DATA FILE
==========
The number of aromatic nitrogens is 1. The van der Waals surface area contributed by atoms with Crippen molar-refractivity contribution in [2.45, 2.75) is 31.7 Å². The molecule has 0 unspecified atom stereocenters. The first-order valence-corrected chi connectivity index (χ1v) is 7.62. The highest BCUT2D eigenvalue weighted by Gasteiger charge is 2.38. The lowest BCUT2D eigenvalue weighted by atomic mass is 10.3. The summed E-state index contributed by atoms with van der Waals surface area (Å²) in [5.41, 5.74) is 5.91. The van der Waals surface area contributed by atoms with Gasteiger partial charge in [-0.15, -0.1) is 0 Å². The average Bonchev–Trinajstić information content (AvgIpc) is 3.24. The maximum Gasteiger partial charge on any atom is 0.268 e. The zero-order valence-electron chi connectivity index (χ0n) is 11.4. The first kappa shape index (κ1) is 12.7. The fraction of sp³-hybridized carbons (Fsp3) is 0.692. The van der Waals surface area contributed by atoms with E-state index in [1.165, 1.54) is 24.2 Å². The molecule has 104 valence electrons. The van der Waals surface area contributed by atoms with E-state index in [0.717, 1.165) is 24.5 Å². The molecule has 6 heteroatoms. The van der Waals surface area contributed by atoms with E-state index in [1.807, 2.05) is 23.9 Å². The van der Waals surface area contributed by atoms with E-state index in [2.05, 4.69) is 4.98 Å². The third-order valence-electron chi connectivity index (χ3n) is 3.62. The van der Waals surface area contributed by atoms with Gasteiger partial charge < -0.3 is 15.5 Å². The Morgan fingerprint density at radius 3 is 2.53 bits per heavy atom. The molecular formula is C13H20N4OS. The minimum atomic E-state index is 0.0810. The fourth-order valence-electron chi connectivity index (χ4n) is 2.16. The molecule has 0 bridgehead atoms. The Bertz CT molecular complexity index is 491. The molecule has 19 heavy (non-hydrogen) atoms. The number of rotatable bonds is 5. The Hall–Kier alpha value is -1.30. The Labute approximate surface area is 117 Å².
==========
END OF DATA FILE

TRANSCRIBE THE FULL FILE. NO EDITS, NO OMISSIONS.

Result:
The number of aromatic nitrogens is 1. The van der Waals surface area contributed by atoms with Crippen molar-refractivity contribution in [2.45, 2.75) is 31.7 Å². The molecule has 0 unspecified atom stereocenters. The first-order valence-corrected chi connectivity index (χ1v) is 7.62. The highest BCUT2D eigenvalue weighted by Gasteiger charge is 2.38. The lowest BCUT2D eigenvalue weighted by atomic mass is 10.3. The summed E-state index contributed by atoms with van der Waals surface area (Å²) in [5.41, 5.74) is 5.91. The van der Waals surface area contributed by atoms with Gasteiger partial charge in [-0.15, -0.1) is 0 Å². The average Bonchev–Trinajstić information content (AvgIpc) is 3.24. The maximum Gasteiger partial charge on any atom is 0.268 e. The zero-order valence-electron chi connectivity index (χ0n) is 11.4. The first kappa shape index (κ1) is 12.7. The fraction of sp³-hybridized carbons (Fsp3) is 0.692. The van der Waals surface area contributed by atoms with E-state index in [1.165, 1.54) is 24.2 Å². The molecule has 104 valence electrons. The van der Waals surface area contributed by atoms with E-state index in [0.717, 1.165) is 24.5 Å². The molecule has 6 heteroatoms. The van der Waals surface area contributed by atoms with E-state index in [1.807, 2.05) is 23.9 Å². The van der Waals surface area contributed by atoms with E-state index in [2.05, 4.69) is 4.98 Å². The third-order valence-electron chi connectivity index (χ3n) is 3.62. The van der Waals surface area contributed by atoms with Gasteiger partial charge < -0.3 is 15.5 Å². The Morgan fingerprint density at radius 3 is 2.53 bits per heavy atom. The molecular formula is C13H20N4OS. The minimum atomic E-state index is 0.0810. The fourth-order valence-electron chi connectivity index (χ4n) is 2.16. The molecule has 0 bridgehead atoms. The Bertz CT molecular complexity index is 491. The molecule has 19 heavy (non-hydrogen) atoms. The number of rotatable bonds is 5. The Hall–Kier alpha value is -1.30. The Labute approximate surface area is 117 Å².